Rediscovering the Nostalgic Arcade-Style Wrestling
All Elite Wrestling (AEW) has been a breath of fresh air for wrestling enthusiasts seeking an alternative to the WWE. But it’s not just the wrestling itself that has fans excited; it’s the possibility of reliving the arcade-style wrestling games of the past. Those who grew up playing games like WWF No Mercy on the Nintendo 64 have been eagerly awaiting a return to that immersive and exciting gameplay. Unfortunately, 2K’s simulation-focused take on WWE doesn’t quite deliver the same experience. Enter All Elite Wrestling: Fight Forever, the promotion’s highly anticipated debut game, aiming to transport us back to those nostalgic glory days.
But before you get too carried away with excitement, let’s not jump to conclusions just yet. While the new footage shown this week during a full match preview was promising, actually playing the game was a different story. I had the opportunity to test the game at Gamescom, and I left unsure of what to expect from the final product. While AEW: Fight Forever has the potential to bring back the magic of arcade wrestling, it still needs significant polishing before it can step into the ring. After all, even the most captivating gimmicks can only captivate an audience for so long.
Unveiling the Gameplay Mechanics
To get a proper feel for the game, I pitted Kenny Omega against Adam Cole in a dream match scenario. The first thing that struck me was that AEW: Fight Forever doesn’t attempt to emulate the live TV experience. Wrestler entrances are not fully recreated; the camera merely shows the character models briefly walking down the ramp before the match begins. There’s no ringside commentary either, leaving players to immerse themselves in the roar of the crowd and the sound of impact during the game.
This stripped-down approach may be appealing to some fans, especially those who prioritize gameplay over simulation aspects like in WWE 2K22. However, the absence of these additional details does leave the overall experience feeling somewhat lacking. If significant elements like these are missing, what other features might be sacrificed in the final game?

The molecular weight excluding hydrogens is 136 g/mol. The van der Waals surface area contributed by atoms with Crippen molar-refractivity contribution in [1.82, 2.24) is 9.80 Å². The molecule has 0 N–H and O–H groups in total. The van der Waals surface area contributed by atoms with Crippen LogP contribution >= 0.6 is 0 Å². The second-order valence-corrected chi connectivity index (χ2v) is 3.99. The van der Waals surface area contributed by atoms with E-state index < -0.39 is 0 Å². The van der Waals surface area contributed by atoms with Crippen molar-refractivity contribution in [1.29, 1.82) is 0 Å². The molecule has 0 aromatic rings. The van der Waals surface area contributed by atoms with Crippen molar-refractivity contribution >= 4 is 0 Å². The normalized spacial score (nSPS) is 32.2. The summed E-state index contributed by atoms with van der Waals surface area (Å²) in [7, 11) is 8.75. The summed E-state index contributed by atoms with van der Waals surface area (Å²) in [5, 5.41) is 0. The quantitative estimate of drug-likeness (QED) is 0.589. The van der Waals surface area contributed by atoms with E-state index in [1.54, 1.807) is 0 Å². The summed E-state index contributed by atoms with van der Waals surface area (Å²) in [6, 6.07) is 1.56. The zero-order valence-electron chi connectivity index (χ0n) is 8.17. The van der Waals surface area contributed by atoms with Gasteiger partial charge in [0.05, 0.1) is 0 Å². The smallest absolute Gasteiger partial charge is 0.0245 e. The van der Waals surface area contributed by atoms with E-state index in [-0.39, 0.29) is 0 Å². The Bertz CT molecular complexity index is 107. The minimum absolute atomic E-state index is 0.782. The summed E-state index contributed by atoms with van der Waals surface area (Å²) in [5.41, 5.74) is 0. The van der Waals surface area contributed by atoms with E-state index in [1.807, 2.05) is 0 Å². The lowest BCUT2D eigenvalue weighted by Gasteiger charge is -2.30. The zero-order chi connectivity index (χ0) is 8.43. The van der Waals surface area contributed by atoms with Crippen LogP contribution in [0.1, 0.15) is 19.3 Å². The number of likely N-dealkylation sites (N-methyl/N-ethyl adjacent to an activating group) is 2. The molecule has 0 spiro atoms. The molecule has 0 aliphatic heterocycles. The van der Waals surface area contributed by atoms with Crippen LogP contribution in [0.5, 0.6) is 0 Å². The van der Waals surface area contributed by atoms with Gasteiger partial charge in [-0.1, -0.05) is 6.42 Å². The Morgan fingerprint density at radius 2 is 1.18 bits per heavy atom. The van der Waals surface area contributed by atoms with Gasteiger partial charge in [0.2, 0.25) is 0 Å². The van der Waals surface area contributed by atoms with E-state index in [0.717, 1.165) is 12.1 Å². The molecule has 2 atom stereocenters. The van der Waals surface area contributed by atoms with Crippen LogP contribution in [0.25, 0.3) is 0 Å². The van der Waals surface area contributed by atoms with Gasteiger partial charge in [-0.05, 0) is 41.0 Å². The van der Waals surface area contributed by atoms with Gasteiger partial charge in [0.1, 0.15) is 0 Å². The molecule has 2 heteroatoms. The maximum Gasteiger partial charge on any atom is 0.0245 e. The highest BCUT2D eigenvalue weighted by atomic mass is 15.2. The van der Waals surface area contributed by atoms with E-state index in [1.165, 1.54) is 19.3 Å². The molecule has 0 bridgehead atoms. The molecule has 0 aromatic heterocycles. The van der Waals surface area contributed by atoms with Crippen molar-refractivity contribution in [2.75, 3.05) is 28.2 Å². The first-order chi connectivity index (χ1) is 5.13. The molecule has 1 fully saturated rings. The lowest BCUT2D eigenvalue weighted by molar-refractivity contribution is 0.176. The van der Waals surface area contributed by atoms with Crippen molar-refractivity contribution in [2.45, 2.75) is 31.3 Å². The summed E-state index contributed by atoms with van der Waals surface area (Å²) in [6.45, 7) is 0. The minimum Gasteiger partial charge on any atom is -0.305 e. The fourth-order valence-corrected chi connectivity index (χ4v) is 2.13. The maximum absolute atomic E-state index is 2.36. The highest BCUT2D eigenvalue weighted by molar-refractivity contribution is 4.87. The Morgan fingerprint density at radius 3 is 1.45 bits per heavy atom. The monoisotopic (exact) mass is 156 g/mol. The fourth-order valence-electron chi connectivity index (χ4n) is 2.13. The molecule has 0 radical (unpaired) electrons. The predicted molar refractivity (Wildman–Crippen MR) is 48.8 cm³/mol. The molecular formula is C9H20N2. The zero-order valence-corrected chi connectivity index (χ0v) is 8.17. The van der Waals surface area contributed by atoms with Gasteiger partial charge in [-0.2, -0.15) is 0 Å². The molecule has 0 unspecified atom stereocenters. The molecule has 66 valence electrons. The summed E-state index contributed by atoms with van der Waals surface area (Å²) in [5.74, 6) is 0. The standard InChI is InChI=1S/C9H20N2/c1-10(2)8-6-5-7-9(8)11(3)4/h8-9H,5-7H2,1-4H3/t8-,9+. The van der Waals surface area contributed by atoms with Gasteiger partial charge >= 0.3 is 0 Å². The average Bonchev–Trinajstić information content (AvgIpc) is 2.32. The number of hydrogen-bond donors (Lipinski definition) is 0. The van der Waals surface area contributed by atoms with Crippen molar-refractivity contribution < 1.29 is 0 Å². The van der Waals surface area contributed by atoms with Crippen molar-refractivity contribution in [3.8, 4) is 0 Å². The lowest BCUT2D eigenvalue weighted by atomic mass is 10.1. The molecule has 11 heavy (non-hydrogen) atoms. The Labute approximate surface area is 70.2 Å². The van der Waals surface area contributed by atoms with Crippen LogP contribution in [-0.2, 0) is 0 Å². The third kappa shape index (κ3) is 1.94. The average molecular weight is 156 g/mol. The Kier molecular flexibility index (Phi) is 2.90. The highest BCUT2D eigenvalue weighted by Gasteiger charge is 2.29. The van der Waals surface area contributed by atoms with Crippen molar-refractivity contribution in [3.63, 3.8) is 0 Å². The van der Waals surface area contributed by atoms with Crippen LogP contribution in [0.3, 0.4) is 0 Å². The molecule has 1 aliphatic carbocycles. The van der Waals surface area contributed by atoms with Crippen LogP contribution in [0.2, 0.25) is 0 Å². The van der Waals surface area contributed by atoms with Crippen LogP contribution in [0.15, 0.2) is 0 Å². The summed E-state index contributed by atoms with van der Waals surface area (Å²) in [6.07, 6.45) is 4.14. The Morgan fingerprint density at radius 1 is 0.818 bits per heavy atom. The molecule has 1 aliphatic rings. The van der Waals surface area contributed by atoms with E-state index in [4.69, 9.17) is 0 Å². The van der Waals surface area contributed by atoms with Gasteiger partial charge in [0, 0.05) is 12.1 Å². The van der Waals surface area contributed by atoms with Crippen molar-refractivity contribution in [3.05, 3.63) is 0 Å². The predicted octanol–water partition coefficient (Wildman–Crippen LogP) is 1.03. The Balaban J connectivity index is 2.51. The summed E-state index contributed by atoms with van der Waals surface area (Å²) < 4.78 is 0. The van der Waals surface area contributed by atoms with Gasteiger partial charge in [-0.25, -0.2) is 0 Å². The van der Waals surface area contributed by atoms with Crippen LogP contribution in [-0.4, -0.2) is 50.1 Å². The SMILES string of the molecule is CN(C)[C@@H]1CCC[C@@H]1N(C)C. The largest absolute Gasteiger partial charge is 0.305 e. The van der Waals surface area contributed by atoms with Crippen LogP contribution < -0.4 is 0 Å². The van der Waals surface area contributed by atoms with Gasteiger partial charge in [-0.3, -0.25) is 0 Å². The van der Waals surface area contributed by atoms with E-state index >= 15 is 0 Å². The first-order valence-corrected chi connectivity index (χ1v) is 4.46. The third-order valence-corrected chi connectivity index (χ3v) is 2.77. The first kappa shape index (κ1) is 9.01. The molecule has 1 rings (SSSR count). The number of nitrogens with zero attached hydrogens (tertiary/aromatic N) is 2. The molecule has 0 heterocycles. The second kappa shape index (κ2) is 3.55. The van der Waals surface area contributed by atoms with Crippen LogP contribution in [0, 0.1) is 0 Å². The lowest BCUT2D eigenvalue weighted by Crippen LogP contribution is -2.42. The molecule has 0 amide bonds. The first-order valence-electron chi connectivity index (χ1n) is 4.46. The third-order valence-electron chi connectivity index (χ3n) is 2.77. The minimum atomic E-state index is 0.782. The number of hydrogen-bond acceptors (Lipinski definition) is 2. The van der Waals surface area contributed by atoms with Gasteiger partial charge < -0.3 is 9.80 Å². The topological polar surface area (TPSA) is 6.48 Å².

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Navigating the Ring
Unfortunately, the core wrestling mechanics of AEW: Fight Forever’s N64-throwback style didn’t entirely win me over. Throughout my match, it felt like I was mostly spamming attack buttons to throw strikes. The right trigger serves as a dedicated Irish whip button, which is undeniably amusing, but it was otherwise challenging for me to execute impressive moves intentionally. Climbing onto the top rope seemed to happen by accident, and reproducing successful aerial moves proved to be a mystery.
When I revisited the demo with a more deliberate approach in a match between Hikaru Shida and Paul Wight, I still came away with similar feelings. The game heavily relies on grappling to set up flashy moves, making many significant moments feel somewhat predictable. While this may not be a drawback for die-hard fans of WWF No Mercy, it can feel somewhat out of place considering AEW’s explosive and unpredictable nature. In comparison, WWE 2K22 feels more like an AEW game, while AEW: Fight Forever feels more like a WWE game.